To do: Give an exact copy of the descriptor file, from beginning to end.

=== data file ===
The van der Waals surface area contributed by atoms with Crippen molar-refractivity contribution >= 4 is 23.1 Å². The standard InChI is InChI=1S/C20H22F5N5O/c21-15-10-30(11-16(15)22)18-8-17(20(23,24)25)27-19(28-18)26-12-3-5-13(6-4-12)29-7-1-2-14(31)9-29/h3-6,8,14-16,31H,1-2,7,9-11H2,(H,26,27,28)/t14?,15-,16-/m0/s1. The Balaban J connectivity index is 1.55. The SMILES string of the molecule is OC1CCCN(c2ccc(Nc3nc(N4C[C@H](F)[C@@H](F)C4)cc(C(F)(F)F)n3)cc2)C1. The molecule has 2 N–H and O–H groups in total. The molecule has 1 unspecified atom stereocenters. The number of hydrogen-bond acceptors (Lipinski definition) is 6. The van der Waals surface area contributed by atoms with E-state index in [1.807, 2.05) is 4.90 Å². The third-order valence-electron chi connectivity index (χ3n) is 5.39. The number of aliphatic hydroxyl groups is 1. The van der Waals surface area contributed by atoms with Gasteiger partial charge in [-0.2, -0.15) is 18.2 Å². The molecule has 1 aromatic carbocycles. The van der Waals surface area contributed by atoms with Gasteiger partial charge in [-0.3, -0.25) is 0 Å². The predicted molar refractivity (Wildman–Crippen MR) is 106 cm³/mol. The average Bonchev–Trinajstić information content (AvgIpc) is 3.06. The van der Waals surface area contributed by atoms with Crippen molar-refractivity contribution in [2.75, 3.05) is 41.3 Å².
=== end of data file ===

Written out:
The van der Waals surface area contributed by atoms with Crippen molar-refractivity contribution >= 4 is 23.1 Å². The standard InChI is InChI=1S/C20H22F5N5O/c21-15-10-30(11-16(15)22)18-8-17(20(23,24)25)27-19(28-18)26-12-3-5-13(6-4-12)29-7-1-2-14(31)9-29/h3-6,8,14-16,31H,1-2,7,9-11H2,(H,26,27,28)/t14?,15-,16-/m0/s1. The Balaban J connectivity index is 1.55. The SMILES string of the molecule is OC1CCCN(c2ccc(Nc3nc(N4C[C@H](F)[C@@H](F)C4)cc(C(F)(F)F)n3)cc2)C1. The molecule has 2 N–H and O–H groups in total. The molecule has 1 unspecified atom stereocenters. The number of hydrogen-bond acceptors (Lipinski definition) is 6. The van der Waals surface area contributed by atoms with E-state index in [1.807, 2.05) is 4.90 Å². The third-order valence-electron chi connectivity index (χ3n) is 5.39. The number of aliphatic hydroxyl groups is 1. The van der Waals surface area contributed by atoms with Gasteiger partial charge in [-0.2, -0.15) is 18.2 Å². The molecule has 1 aromatic carbocycles. The van der Waals surface area contributed by atoms with Gasteiger partial charge in [-0.3, -0.25) is 0 Å². The predicted molar refractivity (Wildman–Crippen MR) is 106 cm³/mol. The average Bonchev–Trinajstić information content (AvgIpc) is 3.06. The van der Waals surface area contributed by atoms with Crippen molar-refractivity contribution in [2.75, 3.05) is 41.3 Å².